Moving tributes have been pouring in from fellow celebrities, and even from our politicians. After losing her daughter at the end of last year, my friend wanted to do something to highlight the potentially tragic consequences of cyber-bullying. Tough however to get the message out to a wider audience. Now, with a high profile victim such as Caroline, the message really is starting to get out there, and change will have to come.

One politician, Lisa Nandy, has come out saying social media companies cannot be left to police themselves, suggesting the current situation is like the Wild West. “I worry about the approaches that say we allow the social media companies to regulate themselves,” she said. “In no other area of life would we allow private companies to self-police. We ought to make sure the state has a system of regulation and support around that.”

MP Kate Osamor, who appeared in the press herself for a threatening confrontation with journalists who went to her home after her son was convicted of drug offences, wrote: “The trolling & abuse she suffered at the hands of the media was relentless. Being kind is so underrated. RIP Caroline Flack.”

Since Saturday, the #BeKind hashtag has been appearing everywhere. Let’s hope there is a sea change in behaviour going forward, but you know what, I’m not holding my breath. I started to look for songs about being kind for this post, but not as easy as you would think. I did however find this oldie from 1969 recorded by Glen Campbell, who has often popped up around here. Try A Little Kindness was written by Curt Sapaugh & Bobby Austin and, I think, is just the kind of thing I want to listen to at the moment.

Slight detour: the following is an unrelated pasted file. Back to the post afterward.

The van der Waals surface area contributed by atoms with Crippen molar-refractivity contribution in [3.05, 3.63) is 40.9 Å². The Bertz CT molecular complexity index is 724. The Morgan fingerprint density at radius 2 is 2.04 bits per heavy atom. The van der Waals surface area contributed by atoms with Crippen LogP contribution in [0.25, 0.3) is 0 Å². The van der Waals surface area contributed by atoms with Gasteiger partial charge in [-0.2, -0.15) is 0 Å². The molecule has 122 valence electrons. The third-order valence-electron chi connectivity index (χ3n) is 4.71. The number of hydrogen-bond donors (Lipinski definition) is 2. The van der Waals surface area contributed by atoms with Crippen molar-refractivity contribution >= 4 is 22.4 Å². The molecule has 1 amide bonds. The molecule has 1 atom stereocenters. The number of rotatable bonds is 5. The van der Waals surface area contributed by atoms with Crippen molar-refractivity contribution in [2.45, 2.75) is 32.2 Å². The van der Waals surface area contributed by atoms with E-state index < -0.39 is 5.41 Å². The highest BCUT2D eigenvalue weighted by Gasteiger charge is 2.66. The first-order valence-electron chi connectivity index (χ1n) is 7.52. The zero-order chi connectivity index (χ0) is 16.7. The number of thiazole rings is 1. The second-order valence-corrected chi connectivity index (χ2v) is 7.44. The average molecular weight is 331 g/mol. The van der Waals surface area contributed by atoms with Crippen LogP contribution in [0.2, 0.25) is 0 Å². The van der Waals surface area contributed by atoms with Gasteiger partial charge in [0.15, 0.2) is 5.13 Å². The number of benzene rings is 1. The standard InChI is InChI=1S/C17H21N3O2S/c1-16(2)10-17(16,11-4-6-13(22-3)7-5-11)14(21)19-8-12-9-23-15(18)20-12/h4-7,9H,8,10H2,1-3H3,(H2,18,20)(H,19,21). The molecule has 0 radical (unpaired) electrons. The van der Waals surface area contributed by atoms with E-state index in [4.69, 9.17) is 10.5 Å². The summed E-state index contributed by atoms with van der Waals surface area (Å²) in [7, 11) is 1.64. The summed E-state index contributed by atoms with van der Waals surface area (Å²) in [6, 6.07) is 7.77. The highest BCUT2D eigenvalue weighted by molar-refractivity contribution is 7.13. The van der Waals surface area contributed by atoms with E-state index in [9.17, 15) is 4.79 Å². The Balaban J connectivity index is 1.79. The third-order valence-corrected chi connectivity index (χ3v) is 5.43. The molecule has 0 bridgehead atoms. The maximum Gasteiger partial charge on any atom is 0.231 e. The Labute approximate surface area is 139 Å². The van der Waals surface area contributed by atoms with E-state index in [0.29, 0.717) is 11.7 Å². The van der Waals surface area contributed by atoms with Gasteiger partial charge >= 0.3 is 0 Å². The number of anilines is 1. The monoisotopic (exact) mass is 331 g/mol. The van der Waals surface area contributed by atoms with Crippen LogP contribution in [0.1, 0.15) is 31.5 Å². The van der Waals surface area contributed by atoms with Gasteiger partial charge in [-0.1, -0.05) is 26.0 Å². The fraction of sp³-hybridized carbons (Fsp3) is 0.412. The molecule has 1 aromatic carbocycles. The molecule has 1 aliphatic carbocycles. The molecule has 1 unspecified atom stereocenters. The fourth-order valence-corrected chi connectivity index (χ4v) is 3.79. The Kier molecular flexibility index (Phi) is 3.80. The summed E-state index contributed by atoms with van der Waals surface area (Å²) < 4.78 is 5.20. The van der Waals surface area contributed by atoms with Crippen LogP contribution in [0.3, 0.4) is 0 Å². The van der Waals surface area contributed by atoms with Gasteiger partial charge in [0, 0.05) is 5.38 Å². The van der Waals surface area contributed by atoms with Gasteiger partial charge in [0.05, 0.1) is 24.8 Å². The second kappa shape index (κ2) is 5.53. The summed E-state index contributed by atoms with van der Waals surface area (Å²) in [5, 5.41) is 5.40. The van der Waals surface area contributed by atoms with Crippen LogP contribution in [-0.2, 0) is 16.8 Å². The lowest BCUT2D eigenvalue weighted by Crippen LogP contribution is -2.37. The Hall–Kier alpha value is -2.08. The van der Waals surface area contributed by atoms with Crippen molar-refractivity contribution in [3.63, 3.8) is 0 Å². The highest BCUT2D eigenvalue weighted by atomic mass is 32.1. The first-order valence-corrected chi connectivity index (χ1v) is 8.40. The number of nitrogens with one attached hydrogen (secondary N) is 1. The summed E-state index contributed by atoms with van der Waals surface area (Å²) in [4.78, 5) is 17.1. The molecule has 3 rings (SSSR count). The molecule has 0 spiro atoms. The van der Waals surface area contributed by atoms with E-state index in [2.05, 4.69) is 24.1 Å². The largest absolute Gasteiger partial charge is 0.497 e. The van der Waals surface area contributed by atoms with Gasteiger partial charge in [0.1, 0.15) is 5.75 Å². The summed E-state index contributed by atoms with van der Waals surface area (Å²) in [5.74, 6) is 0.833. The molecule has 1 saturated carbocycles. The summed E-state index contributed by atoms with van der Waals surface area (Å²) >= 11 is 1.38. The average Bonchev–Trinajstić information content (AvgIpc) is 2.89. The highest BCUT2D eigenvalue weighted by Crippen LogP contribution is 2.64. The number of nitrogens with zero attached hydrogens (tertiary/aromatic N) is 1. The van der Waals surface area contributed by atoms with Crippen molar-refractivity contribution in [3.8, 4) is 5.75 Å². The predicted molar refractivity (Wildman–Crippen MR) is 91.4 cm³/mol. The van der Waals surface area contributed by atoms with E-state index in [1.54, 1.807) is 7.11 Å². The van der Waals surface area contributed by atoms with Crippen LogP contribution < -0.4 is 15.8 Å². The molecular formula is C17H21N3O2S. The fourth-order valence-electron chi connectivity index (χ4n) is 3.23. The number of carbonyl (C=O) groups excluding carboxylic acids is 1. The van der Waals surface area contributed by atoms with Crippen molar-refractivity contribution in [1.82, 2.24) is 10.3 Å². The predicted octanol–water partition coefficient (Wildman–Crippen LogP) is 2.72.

Try A Little Kindness by Glen Campbell:

So, “What’s It All About?” – I have been really lucky around here in that I’ve never had to suffer any unpleasantness. Of course the WordPress people do a pretty good job of filtering out spam, but my experience has been a really positive one. Sadly, if you are in the public eye, or indeed a teenager of today, this will not be the case. I really hope people start being kinder, but failing that, I hope regulation of some sort will be forced upon the social media companies. My friend won’t get her daughter back, nor will Caroline Flack’s parents, but hopefully their stories will be the catalyst for change.

Until next time….  RIP Holly, RIP Caroline Flack, #BeKind.

Try A Little Kindness Lyrics
(Song by Bobby Austin/Curt Sapaugh)

If you see your brother standing by the road
With a heavy load from the seeds he’s sowed
And if you see your sister falling by the way
Just stop and say, you’re going the wrong way

You got to try a little kindness
Yes show a little kindness
Just shine your light for everyone to see
And if you try a little kindness
Then you’ll overlook the blindness
Of narrow-minded people on the narrow-minded streets

Don’t walk around the down and out
Lend a helping hand instead of doubt
And the kindness that you show every day
Will help someone along their way

You got to try a little kindness
Yes show a little kindness
Just shine your light for everyone to see
And if you try a little kindness